Israeli Police Won’t Be Investigating Most ‘Fake News’ Spread During Election Campaigns

Police will investigate cases of impersonation, incitement and document fraud, but noted that it's difficult to meet the legal burden of proving that fake news is in fact false

Election advertising in Tel Aviv in September 2019.
Moti Milrod

The Israel Police have decided not to investigate the spreading of fake news in election campaigns via smartphones messages unless the cases involve impersonating others, incitement or document fraud, Haaretz has learned. The decision was taken in part due to the difficulty in meeting the legal burden of proof that the information was unreliable.

The decision was made, Haaretz discovered, during Israel's last election round last April after hundreds of complaints were filed with police regarding the election process for the 21st Knesset as well as the municipal elections in 2018.

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Among the instances that were cited in developing the policy was a video released by Prime Minister Benjamin Netanyahu on the day of the Knesset election in 2015, in which he claimed that “Arabs are flocking to the polls in droves” and that “the left is bringing them in buses.” Under the new police policy, the matter would not be investigated.

The same applies to false, anonymous text messages on the WhatsApp messaging service and social media about candidates or parties. But pretending to be a candidate or any other person or publicizing a false document, such as minutes of a meeting or an agreement, would lead to investigation.

A law enforcement official said that in developing the policy, there was a range of opinions regarding whether publishing fake news was tantamount to fraud, but the official noted that it is difficult to prove such information false. It was decided not to involve the police in such public and political issues unless there is clear evidence that a crime had been committed, he said.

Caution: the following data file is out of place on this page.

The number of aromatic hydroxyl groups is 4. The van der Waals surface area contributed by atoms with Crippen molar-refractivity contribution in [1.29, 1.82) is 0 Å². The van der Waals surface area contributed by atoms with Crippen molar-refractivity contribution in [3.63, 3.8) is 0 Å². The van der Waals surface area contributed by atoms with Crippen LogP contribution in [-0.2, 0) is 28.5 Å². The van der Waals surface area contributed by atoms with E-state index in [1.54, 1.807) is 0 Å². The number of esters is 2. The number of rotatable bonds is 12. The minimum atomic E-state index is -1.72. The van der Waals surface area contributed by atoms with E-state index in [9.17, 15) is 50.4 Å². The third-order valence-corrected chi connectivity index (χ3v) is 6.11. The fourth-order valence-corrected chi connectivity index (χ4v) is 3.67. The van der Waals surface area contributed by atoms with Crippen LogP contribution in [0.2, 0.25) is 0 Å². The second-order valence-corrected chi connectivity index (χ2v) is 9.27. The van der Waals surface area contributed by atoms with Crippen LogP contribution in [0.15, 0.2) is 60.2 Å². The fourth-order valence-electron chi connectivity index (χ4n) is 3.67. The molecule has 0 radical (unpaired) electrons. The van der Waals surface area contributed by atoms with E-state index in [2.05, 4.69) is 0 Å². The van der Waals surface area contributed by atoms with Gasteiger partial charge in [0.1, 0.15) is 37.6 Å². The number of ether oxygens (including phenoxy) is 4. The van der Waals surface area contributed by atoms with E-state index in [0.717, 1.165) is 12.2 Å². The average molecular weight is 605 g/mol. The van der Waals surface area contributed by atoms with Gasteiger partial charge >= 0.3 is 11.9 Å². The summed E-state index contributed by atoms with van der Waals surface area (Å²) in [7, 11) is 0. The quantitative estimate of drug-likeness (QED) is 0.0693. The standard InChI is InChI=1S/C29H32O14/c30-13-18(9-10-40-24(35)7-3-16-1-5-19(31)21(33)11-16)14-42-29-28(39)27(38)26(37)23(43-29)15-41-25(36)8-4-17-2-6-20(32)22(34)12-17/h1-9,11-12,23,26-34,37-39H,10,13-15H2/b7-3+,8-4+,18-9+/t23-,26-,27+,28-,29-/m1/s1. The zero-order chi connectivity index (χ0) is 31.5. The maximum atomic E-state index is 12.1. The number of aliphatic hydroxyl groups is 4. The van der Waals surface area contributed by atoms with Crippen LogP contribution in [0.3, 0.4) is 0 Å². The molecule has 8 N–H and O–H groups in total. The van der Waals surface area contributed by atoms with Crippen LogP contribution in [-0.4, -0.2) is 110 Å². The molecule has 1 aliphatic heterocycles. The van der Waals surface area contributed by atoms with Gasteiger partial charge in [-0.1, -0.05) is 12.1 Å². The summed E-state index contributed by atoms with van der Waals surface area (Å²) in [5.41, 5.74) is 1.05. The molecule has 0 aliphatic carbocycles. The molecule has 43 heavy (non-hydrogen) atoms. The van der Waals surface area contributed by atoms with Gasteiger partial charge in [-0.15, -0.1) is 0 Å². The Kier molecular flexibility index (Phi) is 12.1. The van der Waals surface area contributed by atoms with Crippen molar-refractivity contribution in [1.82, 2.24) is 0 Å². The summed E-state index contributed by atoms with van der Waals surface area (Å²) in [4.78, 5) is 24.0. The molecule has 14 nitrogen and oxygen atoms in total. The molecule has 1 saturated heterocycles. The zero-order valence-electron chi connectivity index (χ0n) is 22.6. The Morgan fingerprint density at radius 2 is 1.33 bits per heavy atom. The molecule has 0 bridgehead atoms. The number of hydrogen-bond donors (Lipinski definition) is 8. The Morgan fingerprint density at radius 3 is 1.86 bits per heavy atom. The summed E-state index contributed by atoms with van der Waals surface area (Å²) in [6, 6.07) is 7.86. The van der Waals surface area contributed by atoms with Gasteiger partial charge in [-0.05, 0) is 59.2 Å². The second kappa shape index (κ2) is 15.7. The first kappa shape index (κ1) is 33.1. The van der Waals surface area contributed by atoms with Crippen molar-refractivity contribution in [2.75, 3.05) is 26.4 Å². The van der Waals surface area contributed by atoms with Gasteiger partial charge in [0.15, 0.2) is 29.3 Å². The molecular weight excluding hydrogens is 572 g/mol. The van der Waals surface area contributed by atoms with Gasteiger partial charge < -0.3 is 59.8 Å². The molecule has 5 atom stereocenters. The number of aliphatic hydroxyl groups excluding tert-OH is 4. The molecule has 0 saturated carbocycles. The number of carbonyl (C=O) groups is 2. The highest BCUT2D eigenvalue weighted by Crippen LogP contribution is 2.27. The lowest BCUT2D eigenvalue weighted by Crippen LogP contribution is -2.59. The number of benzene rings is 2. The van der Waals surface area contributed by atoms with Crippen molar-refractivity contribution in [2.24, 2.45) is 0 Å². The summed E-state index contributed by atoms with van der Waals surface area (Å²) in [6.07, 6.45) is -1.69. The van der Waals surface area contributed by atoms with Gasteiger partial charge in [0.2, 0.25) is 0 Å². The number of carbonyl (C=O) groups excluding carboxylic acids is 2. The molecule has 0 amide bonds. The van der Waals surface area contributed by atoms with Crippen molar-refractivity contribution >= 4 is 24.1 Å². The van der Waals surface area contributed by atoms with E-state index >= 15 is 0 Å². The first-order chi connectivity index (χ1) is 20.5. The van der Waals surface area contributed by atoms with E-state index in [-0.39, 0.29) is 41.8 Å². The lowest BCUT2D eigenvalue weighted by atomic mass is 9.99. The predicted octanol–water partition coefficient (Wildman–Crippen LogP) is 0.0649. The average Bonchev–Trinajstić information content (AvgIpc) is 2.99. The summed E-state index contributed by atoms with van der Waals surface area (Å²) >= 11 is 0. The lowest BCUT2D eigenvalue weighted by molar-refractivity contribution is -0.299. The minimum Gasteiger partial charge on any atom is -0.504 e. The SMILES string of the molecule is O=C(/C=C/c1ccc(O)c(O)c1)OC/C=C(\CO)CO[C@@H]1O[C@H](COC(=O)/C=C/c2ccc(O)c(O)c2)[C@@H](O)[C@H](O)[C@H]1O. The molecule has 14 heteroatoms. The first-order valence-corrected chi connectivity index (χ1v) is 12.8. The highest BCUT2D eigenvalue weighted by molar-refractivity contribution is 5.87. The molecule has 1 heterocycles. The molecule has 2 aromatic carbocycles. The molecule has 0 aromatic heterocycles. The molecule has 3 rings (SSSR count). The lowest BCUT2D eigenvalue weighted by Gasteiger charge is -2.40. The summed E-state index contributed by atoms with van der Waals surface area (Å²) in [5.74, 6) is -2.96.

The police do not have a firm estimate regarding the number of investigations that they have opened regarding false text messages that were used to impersonate other individuals during recent election campaigns. At this stage, the problem of fake news remains the responsibility of the Central Elections Committee, which has made efforts to increase public awareness of the issue.

Haaretz became aware of the new policy in connection with allegations regarding text messages that were allegedly sent by the office of Rehovot Mayor Rahamim Malul in the 2018 municipal election and that it transpired were fake. Malul has not been questioned by the police, but the case is currently being examined by the prosecutor’s office.

Rehovot Mayor Rahamim Malul
Ilan Assayag

Haaretz has learned that the decision in principle against investigating fake news more generally was made last year, around the time of the April Knesset election. Some of the complaints came from candidates who claimed to be victims of fake news. There were also complaints about fake text messages that purportedly announced a candidate’s withdrawal from a race or support for other parties.

Following the complaints, representatives of the police and prosecution considered the issue. It was at that point that the police developed the policy that such complaints would only be pursued in cases involving impersonation of others, incitement to violence, racism (subject to the prosecutor’s approval) or counterfeiting of documents.